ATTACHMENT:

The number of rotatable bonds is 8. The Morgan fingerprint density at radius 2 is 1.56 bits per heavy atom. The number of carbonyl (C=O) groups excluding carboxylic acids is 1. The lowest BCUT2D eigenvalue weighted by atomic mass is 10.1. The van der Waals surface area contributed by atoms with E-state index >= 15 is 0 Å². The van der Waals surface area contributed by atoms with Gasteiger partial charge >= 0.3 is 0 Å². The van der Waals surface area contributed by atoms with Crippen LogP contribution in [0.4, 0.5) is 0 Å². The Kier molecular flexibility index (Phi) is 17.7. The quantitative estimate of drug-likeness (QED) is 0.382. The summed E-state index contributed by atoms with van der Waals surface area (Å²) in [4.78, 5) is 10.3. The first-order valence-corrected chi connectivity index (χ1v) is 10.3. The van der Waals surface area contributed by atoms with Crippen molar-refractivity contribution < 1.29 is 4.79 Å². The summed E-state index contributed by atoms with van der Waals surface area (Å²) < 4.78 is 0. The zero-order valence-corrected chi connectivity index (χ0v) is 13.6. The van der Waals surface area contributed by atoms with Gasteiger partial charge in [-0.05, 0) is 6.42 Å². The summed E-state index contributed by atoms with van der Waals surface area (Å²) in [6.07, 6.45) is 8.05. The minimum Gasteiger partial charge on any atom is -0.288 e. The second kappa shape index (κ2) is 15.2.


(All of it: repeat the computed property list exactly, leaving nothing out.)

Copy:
The number of rotatable bonds is 8. The Morgan fingerprint density at radius 2 is 1.56 bits per heavy atom. The number of carbonyl (C=O) groups excluding carboxylic acids is 1. The lowest BCUT2D eigenvalue weighted by atomic mass is 10.1. The van der Waals surface area contributed by atoms with E-state index >= 15 is 0 Å². The van der Waals surface area contributed by atoms with Gasteiger partial charge >= 0.3 is 0 Å². The van der Waals surface area contributed by atoms with Crippen LogP contribution in [0.4, 0.5) is 0 Å². The Kier molecular flexibility index (Phi) is 17.7. The quantitative estimate of drug-likeness (QED) is 0.382. The summed E-state index contributed by atoms with van der Waals surface area (Å²) in [4.78, 5) is 10.3. The first-order valence-corrected chi connectivity index (χ1v) is 10.3. The van der Waals surface area contributed by atoms with Crippen molar-refractivity contribution < 1.29 is 4.79 Å². The summed E-state index contributed by atoms with van der Waals surface area (Å²) < 4.78 is 0. The zero-order valence-corrected chi connectivity index (χ0v) is 13.6. The van der Waals surface area contributed by atoms with Gasteiger partial charge in [-0.05, 0) is 6.42 Å². The summed E-state index contributed by atoms with van der Waals surface area (Å²) in [6.07, 6.45) is 8.05. The minimum Gasteiger partial charge on any atom is -0.288 e. The second kappa shape index (κ2) is 15.2.